South Dakota Gov. Kristi Noem defended her coronavirus response in a Wall Street Journal editorial this week.
She criticized the media for depicting her as “ill-informed” while other states — like nearby Illinois, Minnesota and Wisconsin — that enforced strict lockdowns also face large spikes in virus cases and deaths.
Minnesota Gov. Tim Walz denounced his neighboring executive last month for refusing to shut South Dakota down amid the pandemic. A CNN analysis in October was headlined, “This Republican governor thinks she’s nailed her state’s COVID-19 response. She hasn’t.”
“Rather than following the pack and mandating harsh rules, South Dakota provides our residents with information about what is happening on the ground in our state — the science, facts and data,” Noem wrote. “Then, we ask all South Dakotans to take personal responsibility for their health, the health of their loved ones, and — in turn — the health of our communities.”
The Mount Rushmore State hasn’t issued lockdowns, mask mandates, closed businesses or closed churches. She also won’t define an “essential business” because, Noem believes, “that isn’t the government’s role.”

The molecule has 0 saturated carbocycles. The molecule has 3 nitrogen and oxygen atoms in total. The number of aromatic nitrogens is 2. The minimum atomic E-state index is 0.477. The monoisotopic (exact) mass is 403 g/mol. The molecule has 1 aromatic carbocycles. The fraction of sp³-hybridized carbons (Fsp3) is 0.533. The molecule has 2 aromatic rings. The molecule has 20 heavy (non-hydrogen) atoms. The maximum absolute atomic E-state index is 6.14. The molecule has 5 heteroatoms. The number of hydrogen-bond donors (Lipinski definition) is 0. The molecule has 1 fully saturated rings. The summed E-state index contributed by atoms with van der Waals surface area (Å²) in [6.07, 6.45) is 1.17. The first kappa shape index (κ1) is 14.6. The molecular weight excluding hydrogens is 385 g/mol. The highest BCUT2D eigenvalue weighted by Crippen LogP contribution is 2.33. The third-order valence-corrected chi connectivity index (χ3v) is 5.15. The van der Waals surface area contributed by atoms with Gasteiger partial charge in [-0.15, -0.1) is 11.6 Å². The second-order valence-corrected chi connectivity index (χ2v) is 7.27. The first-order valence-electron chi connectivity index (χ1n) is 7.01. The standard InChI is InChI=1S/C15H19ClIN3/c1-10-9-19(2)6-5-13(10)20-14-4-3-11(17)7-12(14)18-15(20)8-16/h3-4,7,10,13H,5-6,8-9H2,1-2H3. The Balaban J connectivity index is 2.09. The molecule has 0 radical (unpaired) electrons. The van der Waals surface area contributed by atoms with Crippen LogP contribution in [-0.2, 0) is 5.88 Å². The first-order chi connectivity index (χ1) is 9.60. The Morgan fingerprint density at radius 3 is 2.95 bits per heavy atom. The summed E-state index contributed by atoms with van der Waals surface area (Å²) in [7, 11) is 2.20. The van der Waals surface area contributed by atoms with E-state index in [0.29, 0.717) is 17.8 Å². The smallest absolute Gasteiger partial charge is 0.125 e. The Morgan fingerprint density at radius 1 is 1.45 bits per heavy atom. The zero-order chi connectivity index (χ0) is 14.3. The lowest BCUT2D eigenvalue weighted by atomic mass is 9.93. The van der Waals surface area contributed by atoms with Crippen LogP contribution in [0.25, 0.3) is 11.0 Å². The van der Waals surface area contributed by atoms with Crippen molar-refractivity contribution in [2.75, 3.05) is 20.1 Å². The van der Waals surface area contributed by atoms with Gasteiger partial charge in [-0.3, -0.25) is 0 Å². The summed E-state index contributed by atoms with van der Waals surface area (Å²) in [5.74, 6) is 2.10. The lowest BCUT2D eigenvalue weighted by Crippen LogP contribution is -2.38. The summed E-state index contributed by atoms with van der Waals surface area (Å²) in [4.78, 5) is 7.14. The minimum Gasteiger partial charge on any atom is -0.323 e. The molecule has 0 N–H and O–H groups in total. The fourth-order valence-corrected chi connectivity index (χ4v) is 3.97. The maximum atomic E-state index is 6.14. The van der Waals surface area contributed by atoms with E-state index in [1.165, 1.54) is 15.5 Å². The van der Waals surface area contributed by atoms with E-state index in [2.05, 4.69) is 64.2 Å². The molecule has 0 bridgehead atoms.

“Even amid a pandemic, public policy ought to be holistic. Daily needs must still be met. People need to eat and keep a roof over their heads. And they still need purpose,” the potential 2024 presidential candidate explained. “That means policy makers cannot have tunnel vision. They must balance public-health concerns with people’s mental and emotional needs, their economic livelihoods and social connections, and liberty, among many other important factors.”
Coastal media — which often lauds blue states as having taken the “right” steps to mitigate spread — has labeled the successful governor a “denier” and hyperbolically claim South Dakota is “as bad as it gets anywhere in the world” when it comes to COVID-19.
Last week, when Noem’s 98-year-old grandmother died, Business Insider heedlessly politicized the matter and indirectly blamed the governor.
“Given the oath I swore as governor, it is my responsibility to respect the rights of the people and to manage state operations in a balanced, prudent fashion that reflects the realities on the ground here,” Noem’s piece concluded. “I am confident that we have and will continue to come out ahead of many other states in important measures of public health, economic well-being and liberty.”
She also claimed South Dakota is headed into the new year with “one of the strongest financial positions in the country.”
But none of this information will satisfy partisan critics. Within hours of the editorial’s publication, the Washington Post’s Aaron Blake — a Minnesota native and former Star Tribune reporter — jumped in to tell his insular progressive readers that Noem is “using badly cherry-picked numbers” and “doesn’t bother with data.”